A forbearance agreement is a legal contract between a borrower and a lender that outlines an agreement to temporarily pause or reduce loan payments. In light of the COVID-19 pandemic and its economic impact, many people have been seeking forbearance agreements with their lenders.
If you`re considering a forbearance agreement, it`s important to understand what it entails. Here`s a hypothetical example of a forbearance agreement:
Lender: XYZ Bank
Borrower: John Smith
Loan amount: $50,000
Loan term: 5 years
Interest rate: 4%
Monthly payment: $927.16
Forbearance Agreement Terms:
Due to unforeseen circumstances related to the COVID-19 pandemic, the borrower is experiencing financial hardship and is unable to make the monthly loan payments as originally agreed. The lender agrees to temporarily pause the monthly payments for a period of six months, starting on April 1, 2020, and ending on September 30, 2020. During this time, interest will continue to accrue on the loan.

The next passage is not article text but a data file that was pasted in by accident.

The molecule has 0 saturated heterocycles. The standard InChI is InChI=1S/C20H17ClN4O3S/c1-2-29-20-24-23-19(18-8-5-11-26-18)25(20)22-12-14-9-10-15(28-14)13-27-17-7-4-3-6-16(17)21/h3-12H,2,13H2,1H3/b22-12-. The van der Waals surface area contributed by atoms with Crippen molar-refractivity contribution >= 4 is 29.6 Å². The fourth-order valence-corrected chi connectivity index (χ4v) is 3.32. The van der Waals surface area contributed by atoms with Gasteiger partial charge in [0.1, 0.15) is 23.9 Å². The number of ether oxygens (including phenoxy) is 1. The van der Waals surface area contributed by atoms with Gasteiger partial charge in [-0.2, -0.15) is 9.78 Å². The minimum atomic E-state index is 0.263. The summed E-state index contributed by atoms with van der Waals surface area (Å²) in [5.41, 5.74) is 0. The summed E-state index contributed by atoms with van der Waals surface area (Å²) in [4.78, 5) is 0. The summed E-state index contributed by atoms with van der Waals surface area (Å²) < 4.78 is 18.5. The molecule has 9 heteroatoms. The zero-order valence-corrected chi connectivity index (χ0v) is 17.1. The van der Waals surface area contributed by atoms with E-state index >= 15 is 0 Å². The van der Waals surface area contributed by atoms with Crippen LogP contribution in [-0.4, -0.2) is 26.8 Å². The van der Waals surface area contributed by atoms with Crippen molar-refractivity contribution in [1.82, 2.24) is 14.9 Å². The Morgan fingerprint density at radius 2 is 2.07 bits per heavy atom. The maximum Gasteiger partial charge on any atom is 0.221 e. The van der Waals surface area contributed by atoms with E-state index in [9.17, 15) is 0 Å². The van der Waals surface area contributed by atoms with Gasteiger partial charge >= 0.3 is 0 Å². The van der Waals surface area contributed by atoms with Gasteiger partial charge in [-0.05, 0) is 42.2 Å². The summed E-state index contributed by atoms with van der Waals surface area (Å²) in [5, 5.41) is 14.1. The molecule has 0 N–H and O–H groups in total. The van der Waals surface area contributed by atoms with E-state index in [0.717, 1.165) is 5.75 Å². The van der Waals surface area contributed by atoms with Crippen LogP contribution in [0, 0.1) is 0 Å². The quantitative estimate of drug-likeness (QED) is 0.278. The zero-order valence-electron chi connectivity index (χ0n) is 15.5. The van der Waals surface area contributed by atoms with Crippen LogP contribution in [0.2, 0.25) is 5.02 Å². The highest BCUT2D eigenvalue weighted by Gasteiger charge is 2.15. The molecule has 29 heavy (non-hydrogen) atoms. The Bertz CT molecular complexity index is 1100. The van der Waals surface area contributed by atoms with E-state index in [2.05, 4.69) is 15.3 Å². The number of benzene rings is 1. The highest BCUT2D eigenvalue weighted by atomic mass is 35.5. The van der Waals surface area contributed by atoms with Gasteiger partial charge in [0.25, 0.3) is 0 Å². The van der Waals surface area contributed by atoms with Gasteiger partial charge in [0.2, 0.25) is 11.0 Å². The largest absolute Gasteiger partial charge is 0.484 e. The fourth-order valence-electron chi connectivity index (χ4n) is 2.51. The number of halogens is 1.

After the forbearance period ends, the borrower agrees to resume making the monthly payments as originally agreed. If the borrower is unable to make the full payment, the lender may agree to a modified payment plan or other options to help the borrower repay the loan.
The borrower understands that the temporary pause in payments does not waive the borrower`s obligation to repay the loan, and the missed payments will be added to the end of the loan term.
The borrower agrees to provide the lender with any requested documentation, such as proof of hardship or income, and to communicate with the lender throughout the forbearance period.
A forbearance agreement can provide some much-needed relief for borrowers who are struggling to make loan payments due to financial hardship. However, it`s important to understand the terms of the agreement and communicate effectively with the lender to ensure a successful outcome. If you`re considering a forbearance agreement, consult with a legal or financial professional for guidance.